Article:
Sins of a Solar Empire: Rebellion review
Too ruggedly professional to die, 2008 sleeper hit Sins of a Solar Empire has returned. Titled Rebellion, this third expansion comes in a new, expandalone format, and adds just about everything except actual rebellion. Silly developers!
Sins has aged well, partly because its only competitor, Sword of the Stars II, flopped harder than a snake slipping off a diving board, but also because its appeal is still intact. As you develop your empire, swinging from planet to planet, tumbling down the tech tree, stringing together fleets and levelling up your capital ships, the game simply gives you a bit too much to think about.
It's uncanny. As a beginner, you'll have your hands (and head) full developing trade routes and continuing the electric push of your culture across the solar system, perhaps with one eye on your prize fleet, making sure it's still winning some 20-minute pitched battle. But experts will be kept just as busy micromanaging the powers on individual ships, perhaps leaping home to oversee the construction of a Maginot Line-like array of turrets, before snapping up the diplomacy menu to offer a job, a ceasefire, a demand, then back to the fight.
http://media.pcgamer.com/files/2012/06/6-590x368.jpgToggling an entire fleet to jump in tandem is maximum marvellous.
Sins' sweet spot is that it always threatens to overwhelm, but rarely does. This isn't the riptide real-time strategy of StarCraft II. It's more sedate than that. But the game simply has so much going on, its every element rewarding not just attention but obsession, that you're able to sink into it like a hot bath. Want to fling armadas around as if they were plastic toys? You'll have a great time. Want to orchestrate your fleets like an interplanetary Rommel? You'll see the rewards instantly.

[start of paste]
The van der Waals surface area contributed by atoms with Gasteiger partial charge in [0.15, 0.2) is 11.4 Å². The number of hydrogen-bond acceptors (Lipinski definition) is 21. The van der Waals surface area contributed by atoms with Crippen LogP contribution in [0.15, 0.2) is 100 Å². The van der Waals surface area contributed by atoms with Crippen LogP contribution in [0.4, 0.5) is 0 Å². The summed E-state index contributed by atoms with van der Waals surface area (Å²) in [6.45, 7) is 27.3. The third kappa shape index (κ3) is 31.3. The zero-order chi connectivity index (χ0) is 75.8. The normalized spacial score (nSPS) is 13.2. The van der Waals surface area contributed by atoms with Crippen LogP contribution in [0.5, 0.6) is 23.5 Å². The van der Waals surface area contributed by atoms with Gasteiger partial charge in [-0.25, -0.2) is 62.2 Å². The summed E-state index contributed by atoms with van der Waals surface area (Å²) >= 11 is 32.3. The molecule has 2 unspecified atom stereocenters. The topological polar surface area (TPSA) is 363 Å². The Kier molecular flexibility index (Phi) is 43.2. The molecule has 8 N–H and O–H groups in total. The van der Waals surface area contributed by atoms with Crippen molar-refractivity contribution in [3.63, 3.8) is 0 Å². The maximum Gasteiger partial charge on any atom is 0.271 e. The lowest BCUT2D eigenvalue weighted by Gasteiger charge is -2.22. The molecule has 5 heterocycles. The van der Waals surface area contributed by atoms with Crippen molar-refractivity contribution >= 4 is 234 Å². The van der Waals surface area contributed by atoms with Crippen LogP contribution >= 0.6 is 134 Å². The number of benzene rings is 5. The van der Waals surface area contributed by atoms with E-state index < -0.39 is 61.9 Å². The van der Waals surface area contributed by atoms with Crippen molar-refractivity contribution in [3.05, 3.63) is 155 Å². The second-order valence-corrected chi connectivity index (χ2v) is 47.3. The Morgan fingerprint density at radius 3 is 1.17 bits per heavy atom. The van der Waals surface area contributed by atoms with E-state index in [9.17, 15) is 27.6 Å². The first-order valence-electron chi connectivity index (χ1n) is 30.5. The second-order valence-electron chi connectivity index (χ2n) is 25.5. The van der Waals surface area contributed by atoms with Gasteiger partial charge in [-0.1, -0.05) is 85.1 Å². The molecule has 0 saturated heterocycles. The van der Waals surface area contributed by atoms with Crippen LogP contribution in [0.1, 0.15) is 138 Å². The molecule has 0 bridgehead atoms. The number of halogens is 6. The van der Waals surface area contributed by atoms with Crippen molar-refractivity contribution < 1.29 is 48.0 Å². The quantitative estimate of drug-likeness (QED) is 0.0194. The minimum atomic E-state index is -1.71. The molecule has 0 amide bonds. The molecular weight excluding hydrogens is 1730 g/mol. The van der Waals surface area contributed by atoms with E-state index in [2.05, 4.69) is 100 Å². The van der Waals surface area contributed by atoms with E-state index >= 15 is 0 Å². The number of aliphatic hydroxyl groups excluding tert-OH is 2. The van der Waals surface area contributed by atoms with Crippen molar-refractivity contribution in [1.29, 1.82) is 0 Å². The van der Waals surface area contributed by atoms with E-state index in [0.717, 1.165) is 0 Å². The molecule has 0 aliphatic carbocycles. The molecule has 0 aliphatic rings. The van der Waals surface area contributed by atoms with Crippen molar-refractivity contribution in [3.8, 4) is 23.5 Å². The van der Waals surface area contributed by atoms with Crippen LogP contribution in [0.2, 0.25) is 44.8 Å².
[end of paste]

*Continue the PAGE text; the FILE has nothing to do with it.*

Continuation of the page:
Which brings us to what Rebellion adds. Perhaps most notably, it still doesn't add a singleplayer campaign, leaving you to fool around either online or in the excellently robust skirmish mode. Which is fine. There's also a whole new suite of tutorials, which prepare you for everything ' except how to deal with this much content.
Sins' three relatively asymmetrical races have been further rent into Rebel and Loyalist variants, each of which holds a new teasing selection of powerful abilities and a unique Titan. We'll get to those. Loyalist TEC, for example, are a turtle's dream, with one tech that increases experience gained fighting in their own space and another that lowers the cost of the horrible Novalith Cannon (which lets them slam-dunk nukes into distant gravity wells). Meanwhile, the nomadic Vasari Loyalists gain the power to summon NPC vagabonds and devour planets like so many Mars Bars.
http://media.pcgamer.com/files/2012/06/3-590x368.jpgThis is my favourite ship, because it looks like an actual ship that got lost.
There are new corvettes and capital ships for each faction, too, but the Titans are the stars of the show. Monstrously expensive and perfectly suited to a long-form game like Sins, it's likely the fiercest fighting these behemoths will see will be attacks by wary players on their sprawling dockyard before they're completed.
As with everything else in the game, however, they strike a thoughtful balance. Completing a Titan is by no means a 'win' button, but the automated report that another player has finished one still instils a gentle dread.
Outside of the lack of a singleplayer campaign, about the only criticism that could be levelled at Rebellion is that it's not much of a looker anymore. But you know what? When you jump some 50 ships on top of an enemy fleet, announcing your presence in a flutter of missiles and hot burps of laser fire, you just can't tear your eyes away.
http://media.pcgamer.com/files/2012/06/10-590x368.jpgThe coloured lines are cultures, spreading between star systems.
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